Reflections on the cultural landscape

Culture, Skills Development and Professional Networking the essential elements that emerged from Creating Pathways, a National Indigenous Dance Forum in 2005 have continued to shape our mandate for the last 10 years. Our work has involved:

Industry Development to provide a range of industry development initiatives that will contribute significantly to artistic vibrancy of the sector.

Information Services to provide access to national and international information to assist growth of artistic vibrancy.

Governance to provide accurate and timely governance support for the Indigenous dance network.

Management to provide the highest standards in financial management and administration for Treading the Pathways.

Indigenous practitioners continue to draw on Indigenous knowledge, choreographic language, philosophy, protocol, ethic and logic to develop their forms, increasing production standards and tour readiness. Simultaneously, we are experiencing a growth of presenters who are exploring the diversity and complexity of contemporary Indigenous dance practice with a new lens and willingness to engage.

BlakDance is well positioned in our community and arts and cultural sectors to create extraordinary opportunities because of:

  • The knowledge of our people and staff
  • The period of renaissance we are facing
  • The investment into our sector
  • The mandate by our sector to deliver outcomes for our people

In 2010, the Australia Council for the Arts commenced research and implementation strategy in response to the Australia Council’s research More than Bum’s on Seats: Australian participation in the arts 2009 which demonstrated a growing demand for Indigenous arts nationally and internationally.

As a result of the Australia Council’s consistent and strategic investment over recent years, there has been significant growth in the Indigenous performing arts sector and with that, increased opportunities for the presentation of Indigenous work.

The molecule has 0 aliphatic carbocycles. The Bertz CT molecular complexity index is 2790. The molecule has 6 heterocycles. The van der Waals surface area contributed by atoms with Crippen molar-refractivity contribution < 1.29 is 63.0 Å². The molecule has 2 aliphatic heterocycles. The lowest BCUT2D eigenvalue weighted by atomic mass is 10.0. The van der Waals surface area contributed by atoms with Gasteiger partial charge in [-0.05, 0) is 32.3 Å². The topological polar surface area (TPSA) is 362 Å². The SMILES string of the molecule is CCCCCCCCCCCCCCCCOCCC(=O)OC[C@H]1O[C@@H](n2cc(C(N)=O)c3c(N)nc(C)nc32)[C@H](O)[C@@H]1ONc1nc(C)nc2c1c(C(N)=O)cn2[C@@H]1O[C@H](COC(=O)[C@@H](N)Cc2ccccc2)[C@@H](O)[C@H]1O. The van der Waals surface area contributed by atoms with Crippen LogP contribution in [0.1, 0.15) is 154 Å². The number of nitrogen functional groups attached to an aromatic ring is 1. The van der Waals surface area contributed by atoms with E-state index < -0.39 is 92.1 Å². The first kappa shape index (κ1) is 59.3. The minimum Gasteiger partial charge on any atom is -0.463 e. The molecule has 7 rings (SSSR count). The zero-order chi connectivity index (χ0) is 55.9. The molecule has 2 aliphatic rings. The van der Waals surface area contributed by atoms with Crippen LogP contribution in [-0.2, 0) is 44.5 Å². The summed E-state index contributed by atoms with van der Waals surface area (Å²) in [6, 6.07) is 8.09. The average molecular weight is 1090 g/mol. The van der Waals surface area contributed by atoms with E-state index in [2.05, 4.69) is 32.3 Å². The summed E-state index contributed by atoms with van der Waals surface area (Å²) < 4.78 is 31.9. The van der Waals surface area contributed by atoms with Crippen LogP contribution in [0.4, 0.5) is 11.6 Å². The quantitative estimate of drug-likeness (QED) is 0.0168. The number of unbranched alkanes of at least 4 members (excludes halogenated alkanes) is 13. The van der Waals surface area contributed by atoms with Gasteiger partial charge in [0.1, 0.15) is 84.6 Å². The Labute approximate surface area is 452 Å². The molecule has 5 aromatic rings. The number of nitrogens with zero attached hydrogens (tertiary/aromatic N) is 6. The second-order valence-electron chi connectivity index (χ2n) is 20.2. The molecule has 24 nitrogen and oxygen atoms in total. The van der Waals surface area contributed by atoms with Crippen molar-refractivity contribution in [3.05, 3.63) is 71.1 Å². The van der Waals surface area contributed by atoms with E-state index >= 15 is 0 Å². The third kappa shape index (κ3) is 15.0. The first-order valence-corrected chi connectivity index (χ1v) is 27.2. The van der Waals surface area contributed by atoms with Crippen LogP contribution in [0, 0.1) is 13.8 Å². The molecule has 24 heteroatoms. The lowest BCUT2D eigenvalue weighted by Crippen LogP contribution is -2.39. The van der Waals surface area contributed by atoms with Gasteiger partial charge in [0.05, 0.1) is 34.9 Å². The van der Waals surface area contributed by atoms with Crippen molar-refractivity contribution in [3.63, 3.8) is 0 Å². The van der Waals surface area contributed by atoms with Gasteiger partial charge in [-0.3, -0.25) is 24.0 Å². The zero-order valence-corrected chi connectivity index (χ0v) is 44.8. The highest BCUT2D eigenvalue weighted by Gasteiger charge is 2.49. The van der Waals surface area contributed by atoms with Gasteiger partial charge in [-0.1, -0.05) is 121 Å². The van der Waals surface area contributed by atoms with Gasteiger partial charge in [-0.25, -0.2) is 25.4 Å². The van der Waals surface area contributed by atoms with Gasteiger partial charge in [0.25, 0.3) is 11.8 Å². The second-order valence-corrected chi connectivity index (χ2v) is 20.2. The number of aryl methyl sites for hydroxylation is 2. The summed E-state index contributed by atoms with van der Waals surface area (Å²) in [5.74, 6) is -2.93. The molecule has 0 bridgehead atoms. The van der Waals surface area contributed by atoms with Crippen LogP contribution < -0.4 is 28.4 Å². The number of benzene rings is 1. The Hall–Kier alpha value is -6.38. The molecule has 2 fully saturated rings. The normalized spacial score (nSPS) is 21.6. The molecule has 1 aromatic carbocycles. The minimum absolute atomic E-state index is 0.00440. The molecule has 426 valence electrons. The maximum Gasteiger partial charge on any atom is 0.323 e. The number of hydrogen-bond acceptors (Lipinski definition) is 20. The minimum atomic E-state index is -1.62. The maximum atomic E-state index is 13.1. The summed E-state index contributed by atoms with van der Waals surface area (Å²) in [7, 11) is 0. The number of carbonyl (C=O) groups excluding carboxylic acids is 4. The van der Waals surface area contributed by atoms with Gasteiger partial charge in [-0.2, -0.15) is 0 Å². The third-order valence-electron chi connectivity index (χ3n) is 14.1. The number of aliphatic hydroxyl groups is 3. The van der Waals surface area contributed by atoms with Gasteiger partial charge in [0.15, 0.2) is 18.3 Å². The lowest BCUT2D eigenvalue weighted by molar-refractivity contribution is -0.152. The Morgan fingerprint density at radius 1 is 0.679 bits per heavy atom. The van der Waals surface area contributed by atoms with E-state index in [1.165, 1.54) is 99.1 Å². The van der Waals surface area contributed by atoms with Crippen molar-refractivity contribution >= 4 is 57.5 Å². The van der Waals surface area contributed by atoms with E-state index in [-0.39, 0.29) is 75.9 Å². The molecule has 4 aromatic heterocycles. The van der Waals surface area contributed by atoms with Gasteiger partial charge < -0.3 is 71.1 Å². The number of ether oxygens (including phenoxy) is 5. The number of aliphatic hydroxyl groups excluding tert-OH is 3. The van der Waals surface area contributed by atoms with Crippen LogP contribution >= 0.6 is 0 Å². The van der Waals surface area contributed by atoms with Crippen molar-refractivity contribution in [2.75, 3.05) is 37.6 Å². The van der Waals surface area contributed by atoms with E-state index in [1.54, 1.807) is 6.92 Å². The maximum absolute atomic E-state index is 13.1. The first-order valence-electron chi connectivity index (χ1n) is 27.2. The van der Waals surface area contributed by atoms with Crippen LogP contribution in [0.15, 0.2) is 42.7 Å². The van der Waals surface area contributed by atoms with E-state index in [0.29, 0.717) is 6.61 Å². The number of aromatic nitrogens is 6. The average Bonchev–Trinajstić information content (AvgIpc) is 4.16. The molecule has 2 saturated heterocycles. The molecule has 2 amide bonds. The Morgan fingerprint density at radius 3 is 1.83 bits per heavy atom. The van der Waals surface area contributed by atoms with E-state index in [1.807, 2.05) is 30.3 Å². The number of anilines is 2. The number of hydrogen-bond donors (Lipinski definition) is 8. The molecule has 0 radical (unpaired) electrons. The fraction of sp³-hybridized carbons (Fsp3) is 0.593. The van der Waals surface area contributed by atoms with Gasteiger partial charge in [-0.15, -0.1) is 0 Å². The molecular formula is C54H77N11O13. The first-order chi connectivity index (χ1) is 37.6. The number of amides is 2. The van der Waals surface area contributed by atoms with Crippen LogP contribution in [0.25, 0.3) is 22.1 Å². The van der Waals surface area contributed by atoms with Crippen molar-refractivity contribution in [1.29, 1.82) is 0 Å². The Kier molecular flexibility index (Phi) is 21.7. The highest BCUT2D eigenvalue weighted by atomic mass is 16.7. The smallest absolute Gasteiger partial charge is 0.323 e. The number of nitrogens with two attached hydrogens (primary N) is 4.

“This is the highest ever Indigenous content in any APAM program. Twenty to twenty-five per cent of the program was Indigenous content.” (APAM Stakeholder 2, 2014 APAM evaluation QUT)

This increase can be directly attributed to:

“[a] dedicated sector development that began after APAM 2010, in which there was recognition from the Australia Council for the Arts of the paucity of presentations by Indigenous companies and artists.”

The national contextualisation of Indigenous work is necessary so that presenters have an understanding of what Indigenous cultures mean and can, therefore, “read” Indigenous work.

BlakDance Principles

Balancing Indigenous arts with realities of national and international markets

Extended Indigenous production value chain (Land, Sea, Language, Law, Heritage, Culture, Art, Create, Produce, Distribute, Disseminate, Preserve and Conserve);

Respect Indigenous Peoples, Knowledges, practices and places;

Self-determination and ethical partnerships

Indigenous creative control

Working in reciprocity and negotiating from a strengths-based perspective

Respect free prior and informed consent and participation in decision-making

Protocols and consensus decision-making processes

Accountability to our community and stakeholders:

Remaining humble and strong

Learning what we don’t know and being able to teach what we do know

Recognising the transforming, ongoing, and fluctuating nature of culture, arts, and life as indigenous people, and demonstrating this in all our expressions